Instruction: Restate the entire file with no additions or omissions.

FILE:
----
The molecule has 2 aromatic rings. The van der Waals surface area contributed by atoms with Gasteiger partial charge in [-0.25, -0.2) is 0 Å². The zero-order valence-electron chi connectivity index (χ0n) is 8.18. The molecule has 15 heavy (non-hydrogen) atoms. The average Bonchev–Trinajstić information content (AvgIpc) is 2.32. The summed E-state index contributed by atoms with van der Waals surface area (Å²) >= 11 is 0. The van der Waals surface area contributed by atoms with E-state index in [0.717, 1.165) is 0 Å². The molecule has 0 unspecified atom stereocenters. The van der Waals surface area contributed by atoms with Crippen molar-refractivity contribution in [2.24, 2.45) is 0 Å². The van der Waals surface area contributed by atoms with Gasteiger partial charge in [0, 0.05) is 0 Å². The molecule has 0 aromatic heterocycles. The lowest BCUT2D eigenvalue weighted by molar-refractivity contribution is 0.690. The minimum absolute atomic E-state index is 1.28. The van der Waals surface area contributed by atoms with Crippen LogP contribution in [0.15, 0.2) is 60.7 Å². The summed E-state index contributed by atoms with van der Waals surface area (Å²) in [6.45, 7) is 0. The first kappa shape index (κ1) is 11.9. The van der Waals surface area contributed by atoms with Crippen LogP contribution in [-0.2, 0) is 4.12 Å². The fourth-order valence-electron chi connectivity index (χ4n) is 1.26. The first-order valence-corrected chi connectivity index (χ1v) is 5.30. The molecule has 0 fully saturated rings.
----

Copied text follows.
The molecule has 2 aromatic rings. The van der Waals surface area contributed by atoms with Gasteiger partial charge in [-0.25, -0.2) is 0 Å². The zero-order valence-electron chi connectivity index (χ0n) is 8.18. The molecule has 15 heavy (non-hydrogen) atoms. The average Bonchev–Trinajstić information content (AvgIpc) is 2.32. The summed E-state index contributed by atoms with van der Waals surface area (Å²) >= 11 is 0. The van der Waals surface area contributed by atoms with E-state index in [0.717, 1.165) is 0 Å². The molecule has 0 unspecified atom stereocenters. The van der Waals surface area contributed by atoms with Crippen molar-refractivity contribution in [2.24, 2.45) is 0 Å². The van der Waals surface area contributed by atoms with Gasteiger partial charge in [0, 0.05) is 0 Å². The molecule has 0 aromatic heterocycles. The lowest BCUT2D eigenvalue weighted by molar-refractivity contribution is 0.690. The minimum absolute atomic E-state index is 1.28. The van der Waals surface area contributed by atoms with Crippen LogP contribution in [0.15, 0.2) is 60.7 Å². The summed E-state index contributed by atoms with van der Waals surface area (Å²) in [6.45, 7) is 0. The first kappa shape index (κ1) is 11.9. The van der Waals surface area contributed by atoms with Crippen LogP contribution in [-0.2, 0) is 4.12 Å². The fourth-order valence-electron chi connectivity index (χ4n) is 1.26. The first-order valence-corrected chi connectivity index (χ1v) is 5.30. The molecule has 0 fully saturated rings.